Earlier this week, Judy Batalion shared her experience of showing her mother her memoir about their relationship. She is blogging here all week as part of the Visiting Scribe series on The ProsenPeople.
My memoir, a tale of surviving the survivors, centers on how I endured my Mom’s and Bubbie’s hoarding. I hated the embarrassing piles — stashes of dresses procured from bargain-basements, frozen bananas waiting for their supposed transformation to loaf, mountains of handbags haggled over at bazaars across 1980s Montreal — that made me feel emotionally and physically blocked from my family. I spent my adulthood decluttering and running away. My flight, to England, to work as an art historian in cut-glass British museums and white-walled galleries, was in opposition to my family. But this militant minimalism was also, to some degree, in opposition to my Jewishness. “Curator” was the least Yiddish word I knew and I wanted in.
Hoarding is thought to affect a staggering 3 – 4% of the American population. As Randy Frost and Gail Steketee point out in Stuff: Compulsive Hoarding and the Meaning of Things, hoarding behaviors are not necessarily related to a history of war or deprivation. However, many Jews tell me they can relate to my story. “My great-uncle-in-law was a survivor and has a house full of tomato sauce!” or “Oy, my poor newspaper-collecting cousin…” I wonder if accumulation is a Jewish tendency, in reaction to the Holocaust and in a broader way. We’re familiar with stereotypes about excessive calories, volume, words, and I sense it’s similar for objects. You’d think a nation known for thousands of years of nomadism would have perfected the art of living lightly, but it appears that Jews have lots of things. Nu, why?
There are practical reasons. A priest recently came over for Friday night dinner and confessed his envy. It’s easier to get a younger demographic to follow Jewish custom, he explained, because most of its rituals take place, not in the unpopular church, but in the home. But for those rituals, I thought, you need ritual items. (See: formal set of pareve Passover salad tongs.)
There are emotional reasons, I guessed. Our baggage, when unpacked, might function as an aggressive attempt to lay roots. When we settle, we do so with a vengeance. Hey, I’m planted here, along with 300 kippahs collected at bar mitzvahs since the 1960s. Possessions can form a protective wall. We feel cuddled and coddled surrounded by our things, womby and warm.
I had a nosh with environmental psychologist Sally Augustin who confirmed that our belongings make us feel good, in different ways than I predicted. She explained that objects are important for identity. “We didn’t evolve in a minimalist box,” she said. Our trinkets remind us of what we value, how we see ourselves, what image we want to project to the world, and who we want to be. On top of this, objects provide social clues. We make conversation around a boot collection. We subconsciously act more distanced with people whose surroundings are sparse because we are distracted, confused about who they are. Could it be a vicious substance circle? Jews are talkative, and have tchotchkes, so they’re talkative… I’d always seen a hoard as a blockade, but now I considered how our clutter might enable connection.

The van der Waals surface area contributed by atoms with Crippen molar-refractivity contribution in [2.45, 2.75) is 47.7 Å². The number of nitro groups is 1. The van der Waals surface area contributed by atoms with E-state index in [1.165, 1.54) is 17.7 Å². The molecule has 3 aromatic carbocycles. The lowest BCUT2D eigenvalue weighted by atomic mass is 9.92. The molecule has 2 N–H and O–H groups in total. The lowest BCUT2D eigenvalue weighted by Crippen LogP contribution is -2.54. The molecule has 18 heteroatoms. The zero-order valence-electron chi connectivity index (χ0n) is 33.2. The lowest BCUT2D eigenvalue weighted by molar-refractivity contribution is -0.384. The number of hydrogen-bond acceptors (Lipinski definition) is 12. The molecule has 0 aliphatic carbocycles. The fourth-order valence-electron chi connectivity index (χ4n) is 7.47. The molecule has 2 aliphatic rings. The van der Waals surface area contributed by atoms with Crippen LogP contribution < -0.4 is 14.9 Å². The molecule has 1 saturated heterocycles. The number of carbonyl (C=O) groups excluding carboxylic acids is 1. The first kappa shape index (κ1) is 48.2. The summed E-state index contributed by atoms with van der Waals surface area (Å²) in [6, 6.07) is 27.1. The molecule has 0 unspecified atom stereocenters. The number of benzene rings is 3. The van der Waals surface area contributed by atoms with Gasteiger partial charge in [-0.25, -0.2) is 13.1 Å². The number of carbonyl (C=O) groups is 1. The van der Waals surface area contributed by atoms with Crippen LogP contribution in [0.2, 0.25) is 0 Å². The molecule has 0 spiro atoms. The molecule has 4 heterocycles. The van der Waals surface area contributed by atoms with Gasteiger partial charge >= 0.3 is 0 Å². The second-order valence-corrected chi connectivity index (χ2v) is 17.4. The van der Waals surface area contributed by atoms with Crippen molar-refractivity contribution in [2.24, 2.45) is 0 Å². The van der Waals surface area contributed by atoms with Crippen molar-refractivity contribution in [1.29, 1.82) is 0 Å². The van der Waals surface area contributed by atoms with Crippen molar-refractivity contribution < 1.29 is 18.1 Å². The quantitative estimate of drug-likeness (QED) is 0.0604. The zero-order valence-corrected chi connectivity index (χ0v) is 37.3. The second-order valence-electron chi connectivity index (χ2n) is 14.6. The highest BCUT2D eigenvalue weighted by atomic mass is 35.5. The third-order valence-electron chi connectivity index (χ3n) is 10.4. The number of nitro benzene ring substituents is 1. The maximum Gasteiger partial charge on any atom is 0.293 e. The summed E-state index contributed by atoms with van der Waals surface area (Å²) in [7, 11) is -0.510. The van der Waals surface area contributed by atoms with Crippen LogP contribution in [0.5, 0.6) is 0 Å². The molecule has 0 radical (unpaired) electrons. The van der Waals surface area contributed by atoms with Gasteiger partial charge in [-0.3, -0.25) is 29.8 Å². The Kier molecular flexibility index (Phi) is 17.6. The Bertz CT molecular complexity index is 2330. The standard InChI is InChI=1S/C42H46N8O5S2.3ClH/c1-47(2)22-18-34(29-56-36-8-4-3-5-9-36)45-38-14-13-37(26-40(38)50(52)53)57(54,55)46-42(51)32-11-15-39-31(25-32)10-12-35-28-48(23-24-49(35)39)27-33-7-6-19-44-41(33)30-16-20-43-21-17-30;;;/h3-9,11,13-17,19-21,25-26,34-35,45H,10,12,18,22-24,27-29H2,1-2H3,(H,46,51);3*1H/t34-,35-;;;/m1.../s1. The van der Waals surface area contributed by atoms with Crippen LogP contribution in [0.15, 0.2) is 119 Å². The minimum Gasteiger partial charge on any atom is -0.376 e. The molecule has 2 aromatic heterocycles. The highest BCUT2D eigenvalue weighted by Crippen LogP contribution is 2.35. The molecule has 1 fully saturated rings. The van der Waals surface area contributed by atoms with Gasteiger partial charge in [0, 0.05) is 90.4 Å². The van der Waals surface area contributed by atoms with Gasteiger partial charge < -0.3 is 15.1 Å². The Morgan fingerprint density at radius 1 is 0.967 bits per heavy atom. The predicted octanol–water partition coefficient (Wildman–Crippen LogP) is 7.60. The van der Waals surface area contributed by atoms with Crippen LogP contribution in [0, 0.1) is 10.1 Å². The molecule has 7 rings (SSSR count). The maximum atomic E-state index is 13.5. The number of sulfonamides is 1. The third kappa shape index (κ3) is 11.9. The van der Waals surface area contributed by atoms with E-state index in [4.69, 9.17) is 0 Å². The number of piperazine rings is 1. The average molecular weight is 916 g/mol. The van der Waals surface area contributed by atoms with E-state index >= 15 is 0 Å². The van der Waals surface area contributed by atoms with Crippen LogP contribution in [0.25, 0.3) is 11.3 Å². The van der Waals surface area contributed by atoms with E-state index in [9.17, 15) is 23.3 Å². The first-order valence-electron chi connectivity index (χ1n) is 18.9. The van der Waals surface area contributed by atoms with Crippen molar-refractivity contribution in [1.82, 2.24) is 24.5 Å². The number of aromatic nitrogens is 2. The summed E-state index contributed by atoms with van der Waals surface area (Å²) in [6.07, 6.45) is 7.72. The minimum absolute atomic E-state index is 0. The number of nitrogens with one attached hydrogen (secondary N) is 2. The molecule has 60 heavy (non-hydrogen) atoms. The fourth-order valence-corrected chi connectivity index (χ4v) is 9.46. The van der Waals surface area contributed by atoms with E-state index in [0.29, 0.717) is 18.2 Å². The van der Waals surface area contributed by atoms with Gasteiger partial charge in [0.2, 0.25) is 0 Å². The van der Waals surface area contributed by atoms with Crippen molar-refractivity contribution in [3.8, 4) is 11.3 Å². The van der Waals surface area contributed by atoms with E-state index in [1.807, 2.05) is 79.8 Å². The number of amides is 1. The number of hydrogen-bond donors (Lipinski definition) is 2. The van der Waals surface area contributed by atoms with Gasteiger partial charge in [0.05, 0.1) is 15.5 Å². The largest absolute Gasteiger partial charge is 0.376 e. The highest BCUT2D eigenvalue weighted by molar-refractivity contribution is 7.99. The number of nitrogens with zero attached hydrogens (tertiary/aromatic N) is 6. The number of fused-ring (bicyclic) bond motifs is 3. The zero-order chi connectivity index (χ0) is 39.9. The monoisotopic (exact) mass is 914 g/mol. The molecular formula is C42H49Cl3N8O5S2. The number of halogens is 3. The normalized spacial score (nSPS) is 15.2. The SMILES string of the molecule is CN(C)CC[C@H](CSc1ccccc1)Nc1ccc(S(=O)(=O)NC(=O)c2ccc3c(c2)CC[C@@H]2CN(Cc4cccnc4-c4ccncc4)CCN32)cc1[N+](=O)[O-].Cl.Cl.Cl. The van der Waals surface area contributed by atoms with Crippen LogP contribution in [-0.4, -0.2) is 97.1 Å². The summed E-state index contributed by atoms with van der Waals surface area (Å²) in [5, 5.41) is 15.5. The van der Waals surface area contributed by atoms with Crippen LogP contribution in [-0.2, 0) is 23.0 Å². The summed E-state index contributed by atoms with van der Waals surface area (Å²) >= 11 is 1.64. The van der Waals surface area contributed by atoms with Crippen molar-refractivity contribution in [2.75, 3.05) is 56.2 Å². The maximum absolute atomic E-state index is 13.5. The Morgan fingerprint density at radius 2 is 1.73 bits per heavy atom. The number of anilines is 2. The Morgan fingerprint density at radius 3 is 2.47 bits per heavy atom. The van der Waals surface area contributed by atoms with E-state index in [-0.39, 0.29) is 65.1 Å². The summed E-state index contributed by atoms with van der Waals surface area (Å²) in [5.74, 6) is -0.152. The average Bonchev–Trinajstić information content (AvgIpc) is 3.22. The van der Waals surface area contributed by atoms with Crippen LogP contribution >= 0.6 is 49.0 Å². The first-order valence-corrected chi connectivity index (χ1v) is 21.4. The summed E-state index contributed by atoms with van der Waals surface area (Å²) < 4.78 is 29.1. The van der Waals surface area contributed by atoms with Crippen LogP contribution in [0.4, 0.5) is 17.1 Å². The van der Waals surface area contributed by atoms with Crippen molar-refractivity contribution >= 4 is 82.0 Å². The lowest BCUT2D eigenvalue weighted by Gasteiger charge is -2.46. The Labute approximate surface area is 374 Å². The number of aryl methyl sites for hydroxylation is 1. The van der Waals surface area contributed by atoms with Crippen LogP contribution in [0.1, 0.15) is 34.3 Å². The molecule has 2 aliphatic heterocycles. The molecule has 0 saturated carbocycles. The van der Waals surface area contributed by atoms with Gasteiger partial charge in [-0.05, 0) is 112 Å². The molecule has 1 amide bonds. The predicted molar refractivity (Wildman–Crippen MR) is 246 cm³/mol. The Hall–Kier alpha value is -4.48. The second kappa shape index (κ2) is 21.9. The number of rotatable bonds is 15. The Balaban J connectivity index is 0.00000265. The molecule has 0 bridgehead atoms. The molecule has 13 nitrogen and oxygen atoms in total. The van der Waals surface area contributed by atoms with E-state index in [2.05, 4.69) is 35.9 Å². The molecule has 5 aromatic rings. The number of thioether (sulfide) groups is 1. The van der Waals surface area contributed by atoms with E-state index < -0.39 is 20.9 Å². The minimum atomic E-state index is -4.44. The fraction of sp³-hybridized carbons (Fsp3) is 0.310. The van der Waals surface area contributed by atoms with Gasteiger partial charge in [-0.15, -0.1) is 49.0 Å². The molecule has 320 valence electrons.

Of course, one chat wasn’t enough for this Jewess. I called my friend and professional organizer Elizabeth Savage who told me of a client of hers who madly collected purses. “Holocaust roots,” she said, knowingly. I knew. Bubbie had hundreds; the “pushkin” is the meta-symbol of safety. “In our mobile and transient culture, everything moves so quickly. We cling to our things because we don’t want to die!” Liz cried. Survivors or not, our objects comfort us.
Makes sense. Stuff links us to our pasts, marks our memories, challenges the inevitable demise of our biodegradable beings. Our stashes can be a hassle to store, organize and use, which is perhaps a little bit like Jewish heritage. It’s there, it’s hidden, it’s out, it’s too much, but ultimately, it feels good too.
Judy Batalion is the author of White Walls: A Memoir About Motherhood, Daughterhood and The Mess in Between. Her essays have appeared in The New York Times, The Washington Post, The Forward, Vogue, and many other publications. Judy has a BA in the History of Science from Harvard, and a PhD in the History of Art from the Courtauld Institute, University of London, and has worked as a museum curator and university lecturer. Born in Montreal, where she grew up speaking English, French, Hebrew, and Yiddish, she now lives in New York with her husband and three children.